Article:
Most of what Scott Karp has been posting lately seem to be thinly veiled ads for a new software package he's trying to sell to news organizations. I don't have a problem with that but it makes it hard to criticize him because I know he's tied his livelihood to his point of view.
The problem is, I think that point of view is dangerously misguided. A good example of this is his most recent post entitled "Drudge Report: News Site That Sends Readers Away With Links Has Highest Engagement" where he says...
There are two main reasons why news sites are reluctant to send readers away by linking to third-party content. First, you shouldn’t send people away or else they won’t come back to your site. Second, a page with links that sends people away has low engagement, which doesn’t serve advertisers well.
But if you actually look at the data, both of these assumptions are completely wrong.
Drudge isn't what I would call a "News Site" in that it doesn't produce original material. It's an aggregator that hunts down valuable links and presents them to it's reading audience. So it's primary goal is to "send people away" and it's good at that.
But Mr. Karp is making a huge leap when he then tries to apply that rule to news sites.
A site like the New York Times produces it's own content and in doing so is competing with other sources for that information. So to send people away means to send them to their competitors because their business model is completely different from that of a site like Drudge. They sell their knowledge and quality writing while Drudge sells his ability to find other people's knowledge and quality writing.
These are two completely different businesses with two completely different skill sets.
Essentially Mr. Karp is comparing an Apple to an Orange and saying the Orange should be eliminated because more people like Apples. The contention is ridiculous on it's face.
Again, apologies to Mr. Karp who is betting his business on the strategy of turning news organizations into aggregators but it just makes no sense. People like having multiple view points to choose from and it's just insane to suggest a site like the New York Times would stop producing original content and just provide a link to someone else instead.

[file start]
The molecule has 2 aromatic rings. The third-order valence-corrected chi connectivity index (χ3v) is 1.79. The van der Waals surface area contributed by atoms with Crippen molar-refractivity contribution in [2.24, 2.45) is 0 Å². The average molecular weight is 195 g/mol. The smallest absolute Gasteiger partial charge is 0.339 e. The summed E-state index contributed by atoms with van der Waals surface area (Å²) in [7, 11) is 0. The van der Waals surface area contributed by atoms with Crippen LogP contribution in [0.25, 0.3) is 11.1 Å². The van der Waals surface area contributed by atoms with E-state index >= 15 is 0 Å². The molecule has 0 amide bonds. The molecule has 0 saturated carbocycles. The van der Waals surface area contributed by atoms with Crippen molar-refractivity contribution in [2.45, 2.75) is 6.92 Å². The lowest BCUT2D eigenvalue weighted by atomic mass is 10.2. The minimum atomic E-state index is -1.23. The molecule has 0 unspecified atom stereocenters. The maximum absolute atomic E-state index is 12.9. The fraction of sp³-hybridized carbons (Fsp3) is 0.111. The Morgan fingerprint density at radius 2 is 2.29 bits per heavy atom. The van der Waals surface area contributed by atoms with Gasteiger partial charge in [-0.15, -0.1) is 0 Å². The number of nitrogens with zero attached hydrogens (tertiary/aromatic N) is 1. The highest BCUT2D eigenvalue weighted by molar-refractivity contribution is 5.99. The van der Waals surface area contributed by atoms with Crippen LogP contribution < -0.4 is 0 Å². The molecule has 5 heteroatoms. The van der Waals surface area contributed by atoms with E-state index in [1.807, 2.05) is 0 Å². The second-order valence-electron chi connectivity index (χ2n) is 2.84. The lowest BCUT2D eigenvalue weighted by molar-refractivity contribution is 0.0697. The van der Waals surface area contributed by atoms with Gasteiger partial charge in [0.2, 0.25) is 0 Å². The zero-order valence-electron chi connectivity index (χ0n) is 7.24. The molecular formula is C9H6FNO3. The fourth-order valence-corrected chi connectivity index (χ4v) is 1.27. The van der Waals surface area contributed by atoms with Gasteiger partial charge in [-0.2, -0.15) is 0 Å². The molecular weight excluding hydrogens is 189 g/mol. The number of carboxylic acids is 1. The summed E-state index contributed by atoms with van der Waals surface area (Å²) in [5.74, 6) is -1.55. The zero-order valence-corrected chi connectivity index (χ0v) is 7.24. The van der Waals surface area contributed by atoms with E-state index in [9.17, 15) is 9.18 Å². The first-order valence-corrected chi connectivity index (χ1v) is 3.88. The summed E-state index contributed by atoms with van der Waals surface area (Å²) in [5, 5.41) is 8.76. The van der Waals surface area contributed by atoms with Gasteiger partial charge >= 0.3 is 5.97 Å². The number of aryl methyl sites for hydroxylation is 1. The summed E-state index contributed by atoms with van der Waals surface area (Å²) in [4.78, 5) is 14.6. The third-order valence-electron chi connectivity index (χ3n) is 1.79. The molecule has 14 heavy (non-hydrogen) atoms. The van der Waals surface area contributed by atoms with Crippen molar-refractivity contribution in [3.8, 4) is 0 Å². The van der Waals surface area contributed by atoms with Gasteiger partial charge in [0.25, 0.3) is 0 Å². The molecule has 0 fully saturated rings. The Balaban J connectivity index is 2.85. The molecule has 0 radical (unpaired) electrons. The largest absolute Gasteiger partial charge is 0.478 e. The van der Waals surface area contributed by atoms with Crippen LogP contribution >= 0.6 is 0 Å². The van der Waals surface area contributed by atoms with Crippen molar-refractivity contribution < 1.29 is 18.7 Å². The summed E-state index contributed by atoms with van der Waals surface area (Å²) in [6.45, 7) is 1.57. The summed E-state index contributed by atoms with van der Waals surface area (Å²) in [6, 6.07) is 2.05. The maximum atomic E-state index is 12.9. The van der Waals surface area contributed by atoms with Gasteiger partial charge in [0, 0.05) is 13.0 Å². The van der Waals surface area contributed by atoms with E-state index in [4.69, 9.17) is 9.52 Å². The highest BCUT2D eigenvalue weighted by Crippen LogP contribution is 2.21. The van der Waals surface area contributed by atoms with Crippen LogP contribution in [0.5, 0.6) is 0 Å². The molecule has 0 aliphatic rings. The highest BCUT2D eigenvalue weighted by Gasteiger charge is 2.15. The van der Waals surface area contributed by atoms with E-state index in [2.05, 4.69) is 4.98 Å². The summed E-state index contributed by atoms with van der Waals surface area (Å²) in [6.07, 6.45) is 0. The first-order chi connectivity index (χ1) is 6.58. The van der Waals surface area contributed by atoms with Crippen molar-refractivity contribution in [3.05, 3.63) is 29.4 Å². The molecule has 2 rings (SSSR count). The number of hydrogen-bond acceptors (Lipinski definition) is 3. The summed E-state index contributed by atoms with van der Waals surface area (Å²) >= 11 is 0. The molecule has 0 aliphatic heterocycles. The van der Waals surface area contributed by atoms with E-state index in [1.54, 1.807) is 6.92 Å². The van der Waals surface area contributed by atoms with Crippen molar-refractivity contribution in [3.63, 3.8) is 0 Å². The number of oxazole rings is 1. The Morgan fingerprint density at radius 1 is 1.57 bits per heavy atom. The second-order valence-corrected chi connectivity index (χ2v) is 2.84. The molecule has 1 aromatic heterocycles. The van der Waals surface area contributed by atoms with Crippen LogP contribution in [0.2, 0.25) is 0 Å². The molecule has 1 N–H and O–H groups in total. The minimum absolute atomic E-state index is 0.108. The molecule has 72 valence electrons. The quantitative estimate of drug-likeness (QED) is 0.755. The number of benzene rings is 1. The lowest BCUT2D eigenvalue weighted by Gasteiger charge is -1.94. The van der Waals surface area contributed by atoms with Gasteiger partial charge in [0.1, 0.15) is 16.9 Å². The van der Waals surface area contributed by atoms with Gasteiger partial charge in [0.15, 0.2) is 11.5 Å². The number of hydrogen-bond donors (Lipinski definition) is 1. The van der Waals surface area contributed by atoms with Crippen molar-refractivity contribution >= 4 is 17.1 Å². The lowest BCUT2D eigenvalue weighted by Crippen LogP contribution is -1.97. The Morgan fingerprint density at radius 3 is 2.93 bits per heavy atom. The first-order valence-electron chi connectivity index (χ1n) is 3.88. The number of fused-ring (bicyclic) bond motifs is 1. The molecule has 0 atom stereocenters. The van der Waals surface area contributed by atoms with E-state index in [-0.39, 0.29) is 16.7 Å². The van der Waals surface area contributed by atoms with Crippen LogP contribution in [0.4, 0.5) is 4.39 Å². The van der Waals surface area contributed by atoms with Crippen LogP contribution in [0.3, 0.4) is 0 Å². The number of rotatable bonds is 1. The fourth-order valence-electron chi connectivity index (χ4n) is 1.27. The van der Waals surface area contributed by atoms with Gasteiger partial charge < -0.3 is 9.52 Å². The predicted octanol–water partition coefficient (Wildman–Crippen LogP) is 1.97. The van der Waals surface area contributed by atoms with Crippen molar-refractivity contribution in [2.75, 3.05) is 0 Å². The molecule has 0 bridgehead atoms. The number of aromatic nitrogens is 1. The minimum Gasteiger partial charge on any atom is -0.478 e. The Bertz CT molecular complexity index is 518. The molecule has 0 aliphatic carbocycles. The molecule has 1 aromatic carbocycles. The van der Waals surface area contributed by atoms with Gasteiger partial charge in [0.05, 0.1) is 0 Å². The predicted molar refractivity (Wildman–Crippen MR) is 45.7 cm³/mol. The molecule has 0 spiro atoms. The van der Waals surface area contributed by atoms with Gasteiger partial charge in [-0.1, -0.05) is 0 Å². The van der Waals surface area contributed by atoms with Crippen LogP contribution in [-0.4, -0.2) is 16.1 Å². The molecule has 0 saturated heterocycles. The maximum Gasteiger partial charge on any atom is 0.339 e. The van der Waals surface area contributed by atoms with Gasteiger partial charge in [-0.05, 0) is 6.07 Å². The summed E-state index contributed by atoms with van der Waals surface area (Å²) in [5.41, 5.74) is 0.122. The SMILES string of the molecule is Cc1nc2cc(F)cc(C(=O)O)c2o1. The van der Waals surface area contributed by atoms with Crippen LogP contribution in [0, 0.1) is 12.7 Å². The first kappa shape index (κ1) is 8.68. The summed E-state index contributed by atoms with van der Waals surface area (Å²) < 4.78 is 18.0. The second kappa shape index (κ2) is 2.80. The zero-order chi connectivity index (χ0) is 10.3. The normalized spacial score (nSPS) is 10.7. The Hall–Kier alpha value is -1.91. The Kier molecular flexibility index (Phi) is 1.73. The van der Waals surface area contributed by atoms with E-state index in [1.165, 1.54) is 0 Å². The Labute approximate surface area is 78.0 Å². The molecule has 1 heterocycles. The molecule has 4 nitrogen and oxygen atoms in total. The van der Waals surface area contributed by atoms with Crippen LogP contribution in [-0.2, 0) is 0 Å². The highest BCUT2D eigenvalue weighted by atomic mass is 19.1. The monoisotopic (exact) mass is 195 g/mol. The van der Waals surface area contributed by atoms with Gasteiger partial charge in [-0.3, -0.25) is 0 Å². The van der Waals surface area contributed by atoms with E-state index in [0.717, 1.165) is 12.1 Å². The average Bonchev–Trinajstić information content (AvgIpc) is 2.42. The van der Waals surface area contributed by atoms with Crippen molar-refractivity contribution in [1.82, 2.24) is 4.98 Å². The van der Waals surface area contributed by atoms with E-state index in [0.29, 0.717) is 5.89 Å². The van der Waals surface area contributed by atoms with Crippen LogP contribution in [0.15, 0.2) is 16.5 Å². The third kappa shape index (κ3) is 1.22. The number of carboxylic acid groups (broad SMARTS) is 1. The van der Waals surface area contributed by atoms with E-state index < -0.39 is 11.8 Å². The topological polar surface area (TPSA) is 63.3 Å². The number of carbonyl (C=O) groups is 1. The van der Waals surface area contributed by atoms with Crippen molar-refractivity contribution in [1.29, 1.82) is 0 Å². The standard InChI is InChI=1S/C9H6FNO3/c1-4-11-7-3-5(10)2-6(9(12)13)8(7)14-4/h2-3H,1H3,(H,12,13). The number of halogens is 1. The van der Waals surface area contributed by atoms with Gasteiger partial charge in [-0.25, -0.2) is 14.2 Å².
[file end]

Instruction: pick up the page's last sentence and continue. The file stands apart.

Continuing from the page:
That's just not what they do.
His argument does make one important point and that is the value of the aggregator. As information gets more and more overwhelming we're going to see quality aggregators of that information become more and more valuable.
But that fact doesn't mean that everyone should or even could become an aggregator.
Addendum: Mr. Karp has been cagey about all the details of his startup so anything said above is my impression of what it is based on my very limited knowledge. I could be completely off base on how his startup works.
2nd Addendum: A couple of e-mails encouraged me to explain myself a little further on one point. I said I thought Mr. Karp’s philosophy is “dangerously misguided” but I didn’t really explain why I thought that was the case.
Essentially, if I understand Mr. Karp’s philosophy right, he’s trying to encourage media outlets to not write on topics that have already been written. This is a variation of his “Content Conservation Movement” idea from a while back.
The problem with this is that writers, by their human nature, are (a) not as objective as they think they are and (b) not as thorough as they think they are. I know I often have to read several news stories to get the whole picture on a given issue because writers choose to leave things out. In a world where everyone is aggregating to one or even just a few content sources you lose those multiple voices and in doing so you start to lose the whole picture. Mr. Karp’s best case scenario is one in which people are flat out denied the clearest picture because there aren’t enough content sources to provide it.
That is something I consider dangerous.